Another reason for the exclusion was safety.
“We wanted to make sure that the vaccines were safe in adults, first of all, before applying them for use in children,” said Jesse Papenburg, a pediatric infectious disease specialist and medical microbiologist at the Montreal Children’s Hospital of McGill University Health Center.
Children tend to have a much stronger immune response than adults, which is why they can’t be given the same dose as adults, because they might react at a much higher level, said Kakkar.
Papenburg said because children are smaller they oftentimes don’t need as large a dose to elicit a good immune response.
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According to data from the Pfizer’s Phase 3 trials conducted in adults, which included over 2,000 participants between 12 and 15 years of age, the safety profile of the vaccine in the adolescents was similar as for older people.
“The most commonly reported side effects were temporary and mild, like a sore arm, chills or fever,” Health Canada’s chief medical advisor Dr. Supriya Sharma said during a May 5 press conference.
A peer-reviewed study published in the New England Journal of Medicine on July 15 found that the Pfizer vaccine in 12-to-15-year-old recipients had a favorable safety profile, produced a greater immune response than in young adults, and was highly effective against COVID-19.
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In general, young adults and adolescents tend to experience more side effects, which are brief and easily manageable, said Papenburg.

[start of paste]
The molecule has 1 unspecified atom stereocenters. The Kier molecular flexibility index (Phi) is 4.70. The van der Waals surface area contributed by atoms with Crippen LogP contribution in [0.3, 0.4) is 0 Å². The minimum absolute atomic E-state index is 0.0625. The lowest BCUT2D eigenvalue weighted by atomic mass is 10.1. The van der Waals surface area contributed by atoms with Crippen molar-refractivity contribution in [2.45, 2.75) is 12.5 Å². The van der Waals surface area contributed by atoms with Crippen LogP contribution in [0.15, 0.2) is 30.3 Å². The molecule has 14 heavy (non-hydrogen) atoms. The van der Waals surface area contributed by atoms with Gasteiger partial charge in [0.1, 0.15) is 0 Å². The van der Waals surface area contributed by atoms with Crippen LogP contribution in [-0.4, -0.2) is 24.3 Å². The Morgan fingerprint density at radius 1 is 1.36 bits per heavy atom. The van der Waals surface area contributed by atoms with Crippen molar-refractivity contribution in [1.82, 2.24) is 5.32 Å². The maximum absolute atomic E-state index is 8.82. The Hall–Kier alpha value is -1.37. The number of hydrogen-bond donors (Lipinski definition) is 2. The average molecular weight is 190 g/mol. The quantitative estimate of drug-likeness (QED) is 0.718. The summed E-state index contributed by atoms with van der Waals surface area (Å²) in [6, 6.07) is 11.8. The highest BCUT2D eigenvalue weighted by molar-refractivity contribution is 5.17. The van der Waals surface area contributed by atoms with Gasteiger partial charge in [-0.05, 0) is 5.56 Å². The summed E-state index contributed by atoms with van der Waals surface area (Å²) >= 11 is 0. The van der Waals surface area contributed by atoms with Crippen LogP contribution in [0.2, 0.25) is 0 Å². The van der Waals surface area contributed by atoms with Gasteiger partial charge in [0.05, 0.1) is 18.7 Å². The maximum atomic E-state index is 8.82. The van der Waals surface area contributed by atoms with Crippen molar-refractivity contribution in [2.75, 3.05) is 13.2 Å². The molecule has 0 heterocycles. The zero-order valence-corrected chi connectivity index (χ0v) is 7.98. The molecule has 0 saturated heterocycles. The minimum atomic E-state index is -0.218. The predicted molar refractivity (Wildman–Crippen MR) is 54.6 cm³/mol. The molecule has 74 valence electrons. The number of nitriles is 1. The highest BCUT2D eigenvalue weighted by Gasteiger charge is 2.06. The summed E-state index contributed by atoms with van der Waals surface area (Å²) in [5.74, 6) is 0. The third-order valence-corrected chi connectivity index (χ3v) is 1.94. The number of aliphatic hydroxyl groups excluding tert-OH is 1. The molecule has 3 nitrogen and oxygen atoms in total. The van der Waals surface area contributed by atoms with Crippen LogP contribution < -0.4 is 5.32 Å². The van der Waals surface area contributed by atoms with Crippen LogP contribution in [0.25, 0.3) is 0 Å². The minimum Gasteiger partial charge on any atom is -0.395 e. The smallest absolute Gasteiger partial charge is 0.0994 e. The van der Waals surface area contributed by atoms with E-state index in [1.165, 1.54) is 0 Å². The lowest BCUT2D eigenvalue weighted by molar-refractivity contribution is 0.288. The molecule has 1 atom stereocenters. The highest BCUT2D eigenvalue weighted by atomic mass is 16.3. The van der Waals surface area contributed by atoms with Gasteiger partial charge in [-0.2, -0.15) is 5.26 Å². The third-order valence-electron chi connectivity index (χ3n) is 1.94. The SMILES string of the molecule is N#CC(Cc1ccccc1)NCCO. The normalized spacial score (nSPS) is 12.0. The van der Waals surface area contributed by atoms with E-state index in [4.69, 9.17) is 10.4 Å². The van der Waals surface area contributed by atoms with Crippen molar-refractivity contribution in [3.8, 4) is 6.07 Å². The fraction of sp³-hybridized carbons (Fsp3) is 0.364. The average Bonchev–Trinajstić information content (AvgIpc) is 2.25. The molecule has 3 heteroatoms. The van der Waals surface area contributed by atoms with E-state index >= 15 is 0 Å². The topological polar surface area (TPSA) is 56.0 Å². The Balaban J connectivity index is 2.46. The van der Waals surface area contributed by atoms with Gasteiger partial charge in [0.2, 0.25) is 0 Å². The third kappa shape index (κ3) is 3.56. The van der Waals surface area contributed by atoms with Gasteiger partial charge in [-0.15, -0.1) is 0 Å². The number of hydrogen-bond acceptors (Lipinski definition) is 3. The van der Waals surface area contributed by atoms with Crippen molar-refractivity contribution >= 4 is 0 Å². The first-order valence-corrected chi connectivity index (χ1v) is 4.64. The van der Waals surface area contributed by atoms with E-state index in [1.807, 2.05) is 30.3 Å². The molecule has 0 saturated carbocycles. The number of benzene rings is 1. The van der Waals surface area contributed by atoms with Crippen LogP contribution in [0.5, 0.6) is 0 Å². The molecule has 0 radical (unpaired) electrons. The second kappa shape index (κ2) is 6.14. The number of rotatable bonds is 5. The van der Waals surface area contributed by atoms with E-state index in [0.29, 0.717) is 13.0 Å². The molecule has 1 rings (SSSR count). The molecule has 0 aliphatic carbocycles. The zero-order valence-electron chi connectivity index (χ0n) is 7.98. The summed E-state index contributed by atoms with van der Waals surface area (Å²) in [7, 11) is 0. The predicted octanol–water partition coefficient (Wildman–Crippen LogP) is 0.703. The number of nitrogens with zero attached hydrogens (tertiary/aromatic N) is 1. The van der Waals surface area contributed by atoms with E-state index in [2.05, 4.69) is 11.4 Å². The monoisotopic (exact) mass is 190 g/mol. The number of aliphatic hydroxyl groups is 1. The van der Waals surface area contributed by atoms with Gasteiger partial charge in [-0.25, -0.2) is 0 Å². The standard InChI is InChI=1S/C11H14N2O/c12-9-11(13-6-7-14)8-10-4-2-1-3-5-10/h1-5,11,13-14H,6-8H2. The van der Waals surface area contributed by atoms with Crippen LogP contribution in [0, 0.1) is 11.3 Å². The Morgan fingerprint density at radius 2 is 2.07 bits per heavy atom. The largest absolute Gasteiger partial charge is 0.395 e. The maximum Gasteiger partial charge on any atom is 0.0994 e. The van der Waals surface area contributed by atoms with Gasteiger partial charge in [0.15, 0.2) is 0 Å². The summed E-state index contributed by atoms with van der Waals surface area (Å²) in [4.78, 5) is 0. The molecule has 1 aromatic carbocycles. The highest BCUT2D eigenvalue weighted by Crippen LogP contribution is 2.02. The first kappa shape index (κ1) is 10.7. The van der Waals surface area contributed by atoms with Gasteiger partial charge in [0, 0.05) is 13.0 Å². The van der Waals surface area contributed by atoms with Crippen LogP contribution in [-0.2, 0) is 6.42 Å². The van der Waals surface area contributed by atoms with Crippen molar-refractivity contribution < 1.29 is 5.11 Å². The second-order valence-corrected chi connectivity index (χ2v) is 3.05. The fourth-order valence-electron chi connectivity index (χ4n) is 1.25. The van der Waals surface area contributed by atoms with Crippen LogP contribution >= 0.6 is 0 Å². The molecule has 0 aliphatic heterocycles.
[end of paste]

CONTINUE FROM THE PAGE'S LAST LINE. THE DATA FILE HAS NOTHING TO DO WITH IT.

Meanwhile, there have been reports of heart inflammation after COVID-19 vaccines predominantly among male adolescents and young adults in the United States and Israel.
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Banerji said while the cases of myocarditis and pericarditis were mild and rare, they should be monitored closely.
As for younger kids, Kakkar said there haven’t been “any major signals or safety concerns coming out of the Pfizer or the Moderna trials.”
When will kids under 12 get a vaccine?
Both Pfizer and Moderna started trials of their COVID-19 vaccines for children under the age 12 years in March.
According to the drug makers, results are expected in the fall. But before the shots can be doled out, Health Canada has to review the applications.
Back in May, Health Canada’s Sharma said that Pfizer had signalled that they may be giving the agency a submission for the younger age groups of five to 11 “as soon as September”.
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If the data looks good, then Canada could potentially have a COVID-19 vaccine approved for use for that age group as early as fall.
Trials are also under way for children aged two to four, but those results are not expected until the end of the year, said Papenburg.
“For infants, we’re probably looking at the first or second quarter of 2022,” he added.